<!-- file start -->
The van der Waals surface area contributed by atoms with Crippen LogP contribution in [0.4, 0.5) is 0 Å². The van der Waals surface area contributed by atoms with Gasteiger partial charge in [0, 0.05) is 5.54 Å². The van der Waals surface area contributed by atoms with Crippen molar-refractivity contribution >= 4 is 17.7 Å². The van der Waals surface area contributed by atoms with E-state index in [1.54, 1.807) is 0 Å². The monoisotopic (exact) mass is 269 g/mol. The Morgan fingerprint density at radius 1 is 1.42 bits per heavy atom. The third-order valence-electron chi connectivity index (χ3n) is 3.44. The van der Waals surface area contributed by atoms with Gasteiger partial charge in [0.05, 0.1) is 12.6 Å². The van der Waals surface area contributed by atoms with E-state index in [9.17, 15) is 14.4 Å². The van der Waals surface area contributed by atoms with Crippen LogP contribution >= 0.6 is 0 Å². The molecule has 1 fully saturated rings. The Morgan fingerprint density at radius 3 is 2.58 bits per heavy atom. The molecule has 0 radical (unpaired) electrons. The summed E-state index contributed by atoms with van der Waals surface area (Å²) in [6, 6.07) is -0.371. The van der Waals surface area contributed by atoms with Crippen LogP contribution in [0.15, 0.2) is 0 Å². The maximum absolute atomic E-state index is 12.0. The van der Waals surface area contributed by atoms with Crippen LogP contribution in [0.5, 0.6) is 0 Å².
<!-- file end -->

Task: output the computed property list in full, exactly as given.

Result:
The van der Waals surface area contributed by atoms with Crippen LogP contribution in [0.4, 0.5) is 0 Å². The van der Waals surface area contributed by atoms with Gasteiger partial charge in [0, 0.05) is 5.54 Å². The van der Waals surface area contributed by atoms with Crippen molar-refractivity contribution >= 4 is 17.7 Å². The van der Waals surface area contributed by atoms with E-state index in [1.54, 1.807) is 0 Å². The monoisotopic (exact) mass is 269 g/mol. The Morgan fingerprint density at radius 1 is 1.42 bits per heavy atom. The third-order valence-electron chi connectivity index (χ3n) is 3.44. The van der Waals surface area contributed by atoms with Gasteiger partial charge in [0.05, 0.1) is 12.6 Å². The van der Waals surface area contributed by atoms with E-state index in [9.17, 15) is 14.4 Å². The van der Waals surface area contributed by atoms with Crippen LogP contribution >= 0.6 is 0 Å². The molecule has 1 fully saturated rings. The Morgan fingerprint density at radius 3 is 2.58 bits per heavy atom. The molecule has 0 radical (unpaired) electrons. The summed E-state index contributed by atoms with van der Waals surface area (Å²) in [6, 6.07) is -0.371. The van der Waals surface area contributed by atoms with Crippen LogP contribution in [0.15, 0.2) is 0 Å². The maximum absolute atomic E-state index is 12.0. The van der Waals surface area contributed by atoms with Crippen LogP contribution in [0.5, 0.6) is 0 Å².